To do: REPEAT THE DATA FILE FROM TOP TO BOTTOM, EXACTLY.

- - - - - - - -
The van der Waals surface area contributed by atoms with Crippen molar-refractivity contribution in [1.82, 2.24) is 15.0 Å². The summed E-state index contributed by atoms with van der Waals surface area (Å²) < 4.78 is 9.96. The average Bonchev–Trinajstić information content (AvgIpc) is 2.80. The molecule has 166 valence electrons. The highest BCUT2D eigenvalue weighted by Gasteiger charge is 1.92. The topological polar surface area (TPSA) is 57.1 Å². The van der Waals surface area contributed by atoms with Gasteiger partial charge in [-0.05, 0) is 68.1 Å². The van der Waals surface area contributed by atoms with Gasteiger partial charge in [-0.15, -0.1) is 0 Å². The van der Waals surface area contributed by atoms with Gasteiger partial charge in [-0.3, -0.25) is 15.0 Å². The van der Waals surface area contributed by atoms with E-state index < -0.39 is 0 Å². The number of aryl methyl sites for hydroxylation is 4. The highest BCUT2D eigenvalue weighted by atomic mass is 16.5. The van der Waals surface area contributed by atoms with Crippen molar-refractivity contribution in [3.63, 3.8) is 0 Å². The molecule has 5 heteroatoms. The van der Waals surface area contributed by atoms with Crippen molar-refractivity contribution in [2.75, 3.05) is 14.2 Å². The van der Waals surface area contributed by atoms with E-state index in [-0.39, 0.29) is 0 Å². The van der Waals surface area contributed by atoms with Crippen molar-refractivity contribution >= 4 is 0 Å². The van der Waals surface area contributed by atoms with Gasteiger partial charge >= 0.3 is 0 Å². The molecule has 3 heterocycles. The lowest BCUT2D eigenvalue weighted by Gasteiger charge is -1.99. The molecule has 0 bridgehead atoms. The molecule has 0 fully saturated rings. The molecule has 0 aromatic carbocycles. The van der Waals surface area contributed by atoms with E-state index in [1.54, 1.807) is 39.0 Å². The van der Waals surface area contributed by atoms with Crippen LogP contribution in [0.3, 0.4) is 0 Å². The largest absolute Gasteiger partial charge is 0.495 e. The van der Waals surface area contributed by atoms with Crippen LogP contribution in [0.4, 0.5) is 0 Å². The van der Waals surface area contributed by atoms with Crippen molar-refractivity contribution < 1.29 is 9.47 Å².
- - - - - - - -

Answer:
The van der Waals surface area contributed by atoms with Crippen molar-refractivity contribution in [1.82, 2.24) is 15.0 Å². The summed E-state index contributed by atoms with van der Waals surface area (Å²) < 4.78 is 9.96. The average Bonchev–Trinajstić information content (AvgIpc) is 2.80. The molecule has 166 valence electrons. The highest BCUT2D eigenvalue weighted by Gasteiger charge is 1.92. The topological polar surface area (TPSA) is 57.1 Å². The van der Waals surface area contributed by atoms with Gasteiger partial charge in [-0.05, 0) is 68.1 Å². The van der Waals surface area contributed by atoms with Gasteiger partial charge in [-0.15, -0.1) is 0 Å². The van der Waals surface area contributed by atoms with Gasteiger partial charge in [-0.3, -0.25) is 15.0 Å². The van der Waals surface area contributed by atoms with E-state index < -0.39 is 0 Å². The number of aryl methyl sites for hydroxylation is 4. The highest BCUT2D eigenvalue weighted by atomic mass is 16.5. The van der Waals surface area contributed by atoms with Crippen molar-refractivity contribution in [3.63, 3.8) is 0 Å². The molecule has 5 heteroatoms. The van der Waals surface area contributed by atoms with Crippen molar-refractivity contribution in [2.75, 3.05) is 14.2 Å². The van der Waals surface area contributed by atoms with E-state index in [-0.39, 0.29) is 0 Å². The van der Waals surface area contributed by atoms with Crippen molar-refractivity contribution >= 4 is 0 Å². The van der Waals surface area contributed by atoms with Gasteiger partial charge >= 0.3 is 0 Å². The molecule has 3 heterocycles. The lowest BCUT2D eigenvalue weighted by Gasteiger charge is -1.99. The molecule has 0 bridgehead atoms. The molecule has 0 fully saturated rings. The molecule has 0 aromatic carbocycles. The van der Waals surface area contributed by atoms with E-state index in [1.54, 1.807) is 39.0 Å². The van der Waals surface area contributed by atoms with Crippen LogP contribution in [0.3, 0.4) is 0 Å². The largest absolute Gasteiger partial charge is 0.495 e. The van der Waals surface area contributed by atoms with Crippen LogP contribution in [0.4, 0.5) is 0 Å². The van der Waals surface area contributed by atoms with Crippen molar-refractivity contribution < 1.29 is 9.47 Å².